Overview

Distribution

Cape genets, or large-spotted genets (Genetta tigrina), are native to southern Africa. They can be found in the extreme northeastern parts of Namibia, in northern and eastern Botswana, and eastern areas of southern Africa including Zimbabwe, Mozambique, Swaziland and Lesotho, and South Africa. Cape genets are absent from arid areas within this range.

Biogeographic Regions: ethiopian (Native )

  • Meester, J., I. Rautenbach, N. Dippenaar, C. Baker. 1986. Classification of Southern African Mammals. Pretoria, South Africa: Transvaal Museum.
  • Skinner, J., C. Chimimba. 2005. The Mammals of the Southern African Subregion. Cape Town, South Africa: Cambridge University Press.
  • Stuart, C. 1981. Notes on the mammalian carnivores of the Cape Province, South Africa. Bontebok, 1: 1-58.
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Range Description

Endemic to South Africa, in higher rainfall areas from the Western Cape to southern KwaZulu-Natal, south of 32ºS, and to the neighbouring Lesotho border (Gaubert in press).
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Physical Description

Morphology

Genets in general are somewhat cat-like in appearance. Cape genets have a mass of 0.84 to 3.2 kg (average 1.82 kg). Males and females are very similar in mass (male average: 1.89 kg; female average: 1.76 kg). Body length ranges from 650 to 1080 mm (average 927 mm), and there is little difference in body length between sexes (male average: 939 mm; female average: 914 mm). The ratio between the head-body and tail length is between 1.1 and 1.4.

Cape genets, like most genets have a light coat with dark spots, a dorsal stripe on the body, and dark rings on the tail. The markings and base coat color can vary among and within individuals; dark markings range from black to a rusty red and the base color varies from off-white to grey. The spots of Cape genets are relatively larger than those of small-spotted genets. However, spot size alone is not sufficient to distinguish these species. The coat of Cape genets is shorter and softer than of small-spotted genets. Cape genets have a dark-tipped tail, while small-spotted genets have a light-tipped tail. Although the facial markings (white bands on the inner side of the eyes and a brown patch at the base of the vibrissae) of Cape and small-spotted genets are similar, those of Cape genets are not as stark as those of small-spotted genets. In addition, Cape genets have a light-colored chin, while small-spotted genets have a black chin.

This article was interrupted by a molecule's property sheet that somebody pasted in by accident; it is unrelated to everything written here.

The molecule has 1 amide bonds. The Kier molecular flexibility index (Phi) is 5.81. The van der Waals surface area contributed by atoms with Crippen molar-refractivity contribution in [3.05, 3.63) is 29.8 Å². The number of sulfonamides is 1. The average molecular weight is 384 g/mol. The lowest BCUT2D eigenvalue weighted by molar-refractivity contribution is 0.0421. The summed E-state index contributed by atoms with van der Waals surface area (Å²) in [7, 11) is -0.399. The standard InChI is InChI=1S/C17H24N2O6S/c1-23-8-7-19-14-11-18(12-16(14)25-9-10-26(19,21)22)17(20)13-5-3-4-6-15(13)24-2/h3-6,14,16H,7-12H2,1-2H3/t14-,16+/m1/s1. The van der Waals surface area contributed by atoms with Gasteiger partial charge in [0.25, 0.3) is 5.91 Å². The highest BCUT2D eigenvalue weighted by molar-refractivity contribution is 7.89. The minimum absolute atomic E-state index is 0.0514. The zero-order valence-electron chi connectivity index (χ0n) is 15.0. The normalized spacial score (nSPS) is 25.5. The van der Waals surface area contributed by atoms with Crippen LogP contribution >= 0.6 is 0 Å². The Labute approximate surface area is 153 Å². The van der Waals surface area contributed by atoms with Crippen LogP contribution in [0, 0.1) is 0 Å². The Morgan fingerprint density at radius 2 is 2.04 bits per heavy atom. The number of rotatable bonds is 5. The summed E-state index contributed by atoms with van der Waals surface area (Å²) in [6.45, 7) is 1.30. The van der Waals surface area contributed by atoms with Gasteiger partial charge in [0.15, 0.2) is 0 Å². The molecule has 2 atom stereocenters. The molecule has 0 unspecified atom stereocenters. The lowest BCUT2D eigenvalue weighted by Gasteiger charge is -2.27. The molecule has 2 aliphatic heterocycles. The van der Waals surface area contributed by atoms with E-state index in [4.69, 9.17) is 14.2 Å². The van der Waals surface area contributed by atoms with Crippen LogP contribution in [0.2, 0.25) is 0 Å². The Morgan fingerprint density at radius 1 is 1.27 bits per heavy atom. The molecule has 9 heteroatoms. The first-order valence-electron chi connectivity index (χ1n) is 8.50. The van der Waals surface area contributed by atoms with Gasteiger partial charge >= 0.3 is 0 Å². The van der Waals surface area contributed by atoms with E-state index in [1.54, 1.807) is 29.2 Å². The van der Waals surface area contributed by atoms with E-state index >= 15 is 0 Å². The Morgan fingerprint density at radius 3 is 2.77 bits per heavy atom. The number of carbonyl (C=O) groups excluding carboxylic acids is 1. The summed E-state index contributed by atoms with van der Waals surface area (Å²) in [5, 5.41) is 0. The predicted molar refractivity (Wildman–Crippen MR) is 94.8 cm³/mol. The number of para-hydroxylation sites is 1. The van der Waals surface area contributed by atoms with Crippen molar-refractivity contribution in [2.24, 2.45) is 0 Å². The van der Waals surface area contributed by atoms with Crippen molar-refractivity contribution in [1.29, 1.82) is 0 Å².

The skull and dentition of genets, including Cape genets, are much less specialized than those of Felidae. Genets have a longer jaw and a greater number of upper molars than Felids, and the protocone of the fourth premolar and the talonid of the first molar are large. The dental formula of Cape genets (and also small-spotted genets) is 3/3 1/1 4/4 2/2. The skull of Cape genets is more massive than that of small-spotted genets. The canines of most Cape genet specimens are longer and heavier than those of small-spotted genets, though there are exceptions, which makes canines alone insufficient to distinguish between these species.

Range mass: 0.84 to 3.20 kg.

Average mass: 1.82 kg.

Range length: 650 to 1078 mm.

Average length: 927 mm.

Sexual Dimorphism: sexes alike

Other Physical Features: endothermic ; bilateral symmetry

Average basal metabolic rate: 4.189 W.

  • Ewer, R. 1973. The Carnivores. Ithaca, New York: Cornell University Press.
  • Gaubert, P. 2003. Description of a new species of genet (Carnivora; Viverridae; genus Genetta) and taxonomic revision of forest forms related to the large-spotted genet complex. Mammalia, 67(1): 85-108.
  • Gaubert, P., M. Weltz, A. Chalubert. 2008. An interactive identification key for genets and oyans (Carnivora, Viverridae, Genettinae, Genetta spp. and Poiana spp.) using Xper(2). Zootaxa, 1717: 39-50. Accessed January 31, 2012 at http://lis-upmc.snv.jussieu.fr/genettes/web/fiches_en/taxa/genetta_tigrina.html.
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Ecology

Habitat